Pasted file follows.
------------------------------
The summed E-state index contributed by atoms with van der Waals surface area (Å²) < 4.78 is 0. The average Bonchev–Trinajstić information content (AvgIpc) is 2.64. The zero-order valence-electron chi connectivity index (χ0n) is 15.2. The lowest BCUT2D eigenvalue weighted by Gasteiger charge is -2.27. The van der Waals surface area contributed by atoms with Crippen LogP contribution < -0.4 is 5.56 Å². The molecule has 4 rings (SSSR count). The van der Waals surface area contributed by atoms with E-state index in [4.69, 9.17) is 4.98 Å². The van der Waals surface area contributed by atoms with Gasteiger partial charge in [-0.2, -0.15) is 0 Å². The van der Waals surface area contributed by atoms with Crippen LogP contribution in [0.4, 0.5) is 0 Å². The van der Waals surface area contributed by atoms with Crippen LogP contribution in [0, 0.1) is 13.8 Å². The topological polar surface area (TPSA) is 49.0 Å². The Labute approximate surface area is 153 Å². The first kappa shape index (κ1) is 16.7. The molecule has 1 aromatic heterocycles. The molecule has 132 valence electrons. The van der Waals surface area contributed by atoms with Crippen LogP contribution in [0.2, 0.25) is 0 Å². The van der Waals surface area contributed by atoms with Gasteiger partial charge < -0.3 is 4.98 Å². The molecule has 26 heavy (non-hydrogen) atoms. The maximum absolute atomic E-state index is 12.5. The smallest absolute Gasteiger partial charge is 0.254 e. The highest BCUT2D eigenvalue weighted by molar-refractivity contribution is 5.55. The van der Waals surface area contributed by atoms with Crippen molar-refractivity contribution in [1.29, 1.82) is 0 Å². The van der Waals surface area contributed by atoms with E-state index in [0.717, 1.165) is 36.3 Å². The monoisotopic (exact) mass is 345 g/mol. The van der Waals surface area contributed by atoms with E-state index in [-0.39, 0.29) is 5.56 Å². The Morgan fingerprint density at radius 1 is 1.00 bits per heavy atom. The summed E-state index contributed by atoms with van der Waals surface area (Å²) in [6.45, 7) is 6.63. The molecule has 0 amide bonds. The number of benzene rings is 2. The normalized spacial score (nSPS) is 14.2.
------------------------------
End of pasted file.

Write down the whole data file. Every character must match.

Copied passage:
The summed E-state index contributed by atoms with van der Waals surface area (Å²) < 4.78 is 0. The average Bonchev–Trinajstić information content (AvgIpc) is 2.64. The zero-order valence-electron chi connectivity index (χ0n) is 15.2. The lowest BCUT2D eigenvalue weighted by Gasteiger charge is -2.27. The van der Waals surface area contributed by atoms with Crippen LogP contribution < -0.4 is 5.56 Å². The molecule has 4 rings (SSSR count). The van der Waals surface area contributed by atoms with E-state index in [4.69, 9.17) is 4.98 Å². The van der Waals surface area contributed by atoms with Gasteiger partial charge in [-0.2, -0.15) is 0 Å². The van der Waals surface area contributed by atoms with Crippen LogP contribution in [0.4, 0.5) is 0 Å². The van der Waals surface area contributed by atoms with Crippen LogP contribution in [0, 0.1) is 13.8 Å². The topological polar surface area (TPSA) is 49.0 Å². The Labute approximate surface area is 153 Å². The first kappa shape index (κ1) is 16.7. The molecule has 1 aromatic heterocycles. The molecule has 132 valence electrons. The van der Waals surface area contributed by atoms with Crippen LogP contribution in [0.2, 0.25) is 0 Å². The van der Waals surface area contributed by atoms with Gasteiger partial charge < -0.3 is 4.98 Å². The molecule has 26 heavy (non-hydrogen) atoms. The maximum absolute atomic E-state index is 12.5. The smallest absolute Gasteiger partial charge is 0.254 e. The highest BCUT2D eigenvalue weighted by molar-refractivity contribution is 5.55. The van der Waals surface area contributed by atoms with Crippen molar-refractivity contribution in [1.29, 1.82) is 0 Å². The van der Waals surface area contributed by atoms with E-state index in [0.717, 1.165) is 36.3 Å². The monoisotopic (exact) mass is 345 g/mol. The van der Waals surface area contributed by atoms with E-state index in [-0.39, 0.29) is 5.56 Å². The Morgan fingerprint density at radius 1 is 1.00 bits per heavy atom. The summed E-state index contributed by atoms with van der Waals surface area (Å²) in [6.45, 7) is 6.63. The molecule has 0 amide bonds. The number of benzene rings is 2. The normalized spacial score (nSPS) is 14.2.